Starting today, anyone visiting Yahoo will be tracked by default, regardless of whether they've enabled the Do Not Track setting on their browser. It's a bold stance by the company, which described the shift as a personalized experience by default, and a serious blow for the Do Not Track standard, which has suffered major setbacks in recent years. Users can still manage their privacy settings through the Yahoo Privacy settings, but they'll have to do so individually, and Yahoo sites won't be responding to any automated anti-ad-tracking signals like DNT. "We fundamentally believe the best web is a personalized one," the privacy team said in a blog post.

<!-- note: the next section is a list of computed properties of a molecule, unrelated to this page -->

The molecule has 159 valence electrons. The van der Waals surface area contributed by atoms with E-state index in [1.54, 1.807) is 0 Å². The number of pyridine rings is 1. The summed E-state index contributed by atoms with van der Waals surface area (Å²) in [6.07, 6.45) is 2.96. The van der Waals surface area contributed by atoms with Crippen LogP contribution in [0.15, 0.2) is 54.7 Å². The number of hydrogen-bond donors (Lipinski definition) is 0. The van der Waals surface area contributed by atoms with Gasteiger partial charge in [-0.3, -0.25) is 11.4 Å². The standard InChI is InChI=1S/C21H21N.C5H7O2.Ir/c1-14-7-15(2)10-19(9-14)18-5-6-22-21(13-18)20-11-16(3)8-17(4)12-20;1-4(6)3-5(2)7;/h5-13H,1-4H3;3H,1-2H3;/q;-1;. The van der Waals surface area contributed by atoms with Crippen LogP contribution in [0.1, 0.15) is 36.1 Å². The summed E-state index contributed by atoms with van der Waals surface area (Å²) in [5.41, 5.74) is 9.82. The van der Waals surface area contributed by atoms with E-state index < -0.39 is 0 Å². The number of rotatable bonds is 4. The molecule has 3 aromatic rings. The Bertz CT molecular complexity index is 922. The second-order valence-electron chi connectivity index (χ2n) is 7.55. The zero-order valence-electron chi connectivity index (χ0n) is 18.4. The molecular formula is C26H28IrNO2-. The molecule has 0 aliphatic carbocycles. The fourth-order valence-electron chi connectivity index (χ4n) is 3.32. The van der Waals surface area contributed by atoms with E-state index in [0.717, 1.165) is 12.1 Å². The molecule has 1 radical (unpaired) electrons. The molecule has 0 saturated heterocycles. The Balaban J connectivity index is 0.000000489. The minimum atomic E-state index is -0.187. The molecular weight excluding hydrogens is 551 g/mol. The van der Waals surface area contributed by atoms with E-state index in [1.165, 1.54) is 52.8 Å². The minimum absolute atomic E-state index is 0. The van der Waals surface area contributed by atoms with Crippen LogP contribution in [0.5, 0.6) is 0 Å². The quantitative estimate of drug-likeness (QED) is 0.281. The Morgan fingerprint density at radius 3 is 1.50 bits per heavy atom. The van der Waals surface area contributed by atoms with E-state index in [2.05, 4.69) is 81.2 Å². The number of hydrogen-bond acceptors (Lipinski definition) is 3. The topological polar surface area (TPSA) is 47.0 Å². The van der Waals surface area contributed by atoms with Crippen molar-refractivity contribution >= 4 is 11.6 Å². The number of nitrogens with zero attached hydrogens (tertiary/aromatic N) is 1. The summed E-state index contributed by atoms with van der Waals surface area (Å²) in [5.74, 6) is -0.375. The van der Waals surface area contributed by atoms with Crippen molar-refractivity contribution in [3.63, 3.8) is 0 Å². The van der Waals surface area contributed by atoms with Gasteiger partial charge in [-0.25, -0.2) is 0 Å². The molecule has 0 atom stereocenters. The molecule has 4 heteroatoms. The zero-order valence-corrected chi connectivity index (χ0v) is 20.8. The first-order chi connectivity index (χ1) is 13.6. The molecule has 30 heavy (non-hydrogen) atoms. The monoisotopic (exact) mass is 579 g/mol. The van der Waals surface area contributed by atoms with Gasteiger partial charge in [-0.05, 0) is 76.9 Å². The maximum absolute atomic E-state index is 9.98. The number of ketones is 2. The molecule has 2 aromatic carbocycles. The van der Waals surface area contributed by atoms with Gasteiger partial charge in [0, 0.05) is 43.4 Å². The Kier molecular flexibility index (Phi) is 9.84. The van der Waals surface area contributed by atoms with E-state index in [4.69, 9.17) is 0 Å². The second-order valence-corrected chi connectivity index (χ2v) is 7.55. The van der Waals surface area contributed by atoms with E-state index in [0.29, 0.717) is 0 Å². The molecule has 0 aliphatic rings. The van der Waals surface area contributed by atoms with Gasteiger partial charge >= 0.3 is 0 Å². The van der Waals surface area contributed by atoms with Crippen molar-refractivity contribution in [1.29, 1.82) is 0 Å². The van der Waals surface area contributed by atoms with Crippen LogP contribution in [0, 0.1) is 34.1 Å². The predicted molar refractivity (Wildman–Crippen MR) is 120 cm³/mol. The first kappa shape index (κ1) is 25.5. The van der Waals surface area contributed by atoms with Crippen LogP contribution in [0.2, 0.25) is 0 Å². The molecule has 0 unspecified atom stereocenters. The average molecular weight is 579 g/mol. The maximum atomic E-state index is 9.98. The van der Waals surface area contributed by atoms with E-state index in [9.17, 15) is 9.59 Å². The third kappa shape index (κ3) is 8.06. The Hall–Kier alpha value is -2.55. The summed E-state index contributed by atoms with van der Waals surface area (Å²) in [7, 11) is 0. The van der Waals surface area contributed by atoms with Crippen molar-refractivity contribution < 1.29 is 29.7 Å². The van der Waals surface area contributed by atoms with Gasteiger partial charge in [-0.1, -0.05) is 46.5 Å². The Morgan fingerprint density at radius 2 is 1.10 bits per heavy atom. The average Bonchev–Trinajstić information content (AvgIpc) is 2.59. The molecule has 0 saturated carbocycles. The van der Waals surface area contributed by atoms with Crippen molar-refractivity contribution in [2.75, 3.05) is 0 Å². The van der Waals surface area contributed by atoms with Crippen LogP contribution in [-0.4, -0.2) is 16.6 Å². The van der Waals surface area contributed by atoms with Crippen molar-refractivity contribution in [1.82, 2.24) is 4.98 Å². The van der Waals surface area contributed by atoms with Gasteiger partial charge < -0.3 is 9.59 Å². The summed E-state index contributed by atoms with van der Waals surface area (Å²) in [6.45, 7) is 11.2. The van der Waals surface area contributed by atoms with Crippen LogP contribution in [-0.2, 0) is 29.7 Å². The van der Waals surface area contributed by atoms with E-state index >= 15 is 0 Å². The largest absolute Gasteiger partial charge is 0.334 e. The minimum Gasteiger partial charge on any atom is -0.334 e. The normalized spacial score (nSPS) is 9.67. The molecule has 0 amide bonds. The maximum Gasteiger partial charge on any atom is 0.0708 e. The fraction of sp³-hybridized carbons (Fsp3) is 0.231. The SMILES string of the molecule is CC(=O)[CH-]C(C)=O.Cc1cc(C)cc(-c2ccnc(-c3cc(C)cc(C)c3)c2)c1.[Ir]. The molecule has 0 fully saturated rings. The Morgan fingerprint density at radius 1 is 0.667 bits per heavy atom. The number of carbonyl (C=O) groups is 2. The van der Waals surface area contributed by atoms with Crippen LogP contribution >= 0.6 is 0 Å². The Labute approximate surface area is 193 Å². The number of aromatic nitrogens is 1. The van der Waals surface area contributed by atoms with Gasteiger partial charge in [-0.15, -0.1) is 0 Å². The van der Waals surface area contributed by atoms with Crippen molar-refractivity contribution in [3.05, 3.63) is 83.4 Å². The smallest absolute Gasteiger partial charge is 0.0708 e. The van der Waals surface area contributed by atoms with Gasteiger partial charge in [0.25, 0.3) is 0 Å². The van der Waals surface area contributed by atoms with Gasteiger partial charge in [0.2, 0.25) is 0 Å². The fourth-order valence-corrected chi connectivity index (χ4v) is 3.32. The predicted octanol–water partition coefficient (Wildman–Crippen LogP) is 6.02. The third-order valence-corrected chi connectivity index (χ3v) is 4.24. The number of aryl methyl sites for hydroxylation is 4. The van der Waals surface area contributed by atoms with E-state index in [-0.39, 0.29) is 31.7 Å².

Do Not Track was envisioned as a single setting that would allow users to opt-out of ad-tracking across the web, but the standard has struggled to get advertisers and browsers on-board. Both groups make hundreds of millions of dollars from targeting ads based on user's browsing habits, and proved reluctant to build an opt-out method that might cut into their profits. After legislation that would mandate the setting stalled in congress last year, DNT's future has been unclear. Neither Google nor Facebook currently honors the setting, although many groups continue to support it.